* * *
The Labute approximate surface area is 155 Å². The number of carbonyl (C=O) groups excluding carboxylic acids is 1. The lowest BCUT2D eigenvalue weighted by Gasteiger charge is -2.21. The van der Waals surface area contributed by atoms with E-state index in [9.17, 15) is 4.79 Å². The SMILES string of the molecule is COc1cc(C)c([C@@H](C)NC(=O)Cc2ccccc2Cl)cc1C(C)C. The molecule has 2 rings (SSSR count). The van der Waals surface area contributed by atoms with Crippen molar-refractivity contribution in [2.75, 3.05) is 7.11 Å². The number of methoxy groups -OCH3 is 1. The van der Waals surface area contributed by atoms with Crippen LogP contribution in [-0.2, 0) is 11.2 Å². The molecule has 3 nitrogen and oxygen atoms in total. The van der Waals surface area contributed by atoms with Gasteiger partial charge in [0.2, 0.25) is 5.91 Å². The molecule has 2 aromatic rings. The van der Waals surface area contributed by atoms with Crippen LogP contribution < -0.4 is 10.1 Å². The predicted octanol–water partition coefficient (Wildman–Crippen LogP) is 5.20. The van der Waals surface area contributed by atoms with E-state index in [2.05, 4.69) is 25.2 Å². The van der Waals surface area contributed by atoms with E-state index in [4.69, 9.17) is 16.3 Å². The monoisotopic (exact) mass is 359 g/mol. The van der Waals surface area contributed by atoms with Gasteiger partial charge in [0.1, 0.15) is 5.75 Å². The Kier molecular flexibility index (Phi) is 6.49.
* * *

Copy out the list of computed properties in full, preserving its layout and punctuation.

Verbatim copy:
The Labute approximate surface area is 155 Å². The number of carbonyl (C=O) groups excluding carboxylic acids is 1. The lowest BCUT2D eigenvalue weighted by Gasteiger charge is -2.21. The van der Waals surface area contributed by atoms with E-state index in [9.17, 15) is 4.79 Å². The SMILES string of the molecule is COc1cc(C)c([C@@H](C)NC(=O)Cc2ccccc2Cl)cc1C(C)C. The molecule has 2 rings (SSSR count). The van der Waals surface area contributed by atoms with Crippen molar-refractivity contribution in [2.75, 3.05) is 7.11 Å². The number of methoxy groups -OCH3 is 1. The van der Waals surface area contributed by atoms with Crippen LogP contribution in [-0.2, 0) is 11.2 Å². The molecule has 3 nitrogen and oxygen atoms in total. The van der Waals surface area contributed by atoms with Gasteiger partial charge in [0.2, 0.25) is 5.91 Å². The molecule has 2 aromatic rings. The van der Waals surface area contributed by atoms with Crippen LogP contribution < -0.4 is 10.1 Å². The predicted octanol–water partition coefficient (Wildman–Crippen LogP) is 5.20. The van der Waals surface area contributed by atoms with E-state index in [2.05, 4.69) is 25.2 Å². The van der Waals surface area contributed by atoms with E-state index in [4.69, 9.17) is 16.3 Å². The monoisotopic (exact) mass is 359 g/mol. The van der Waals surface area contributed by atoms with Gasteiger partial charge in [0.1, 0.15) is 5.75 Å². The Kier molecular flexibility index (Phi) is 6.49.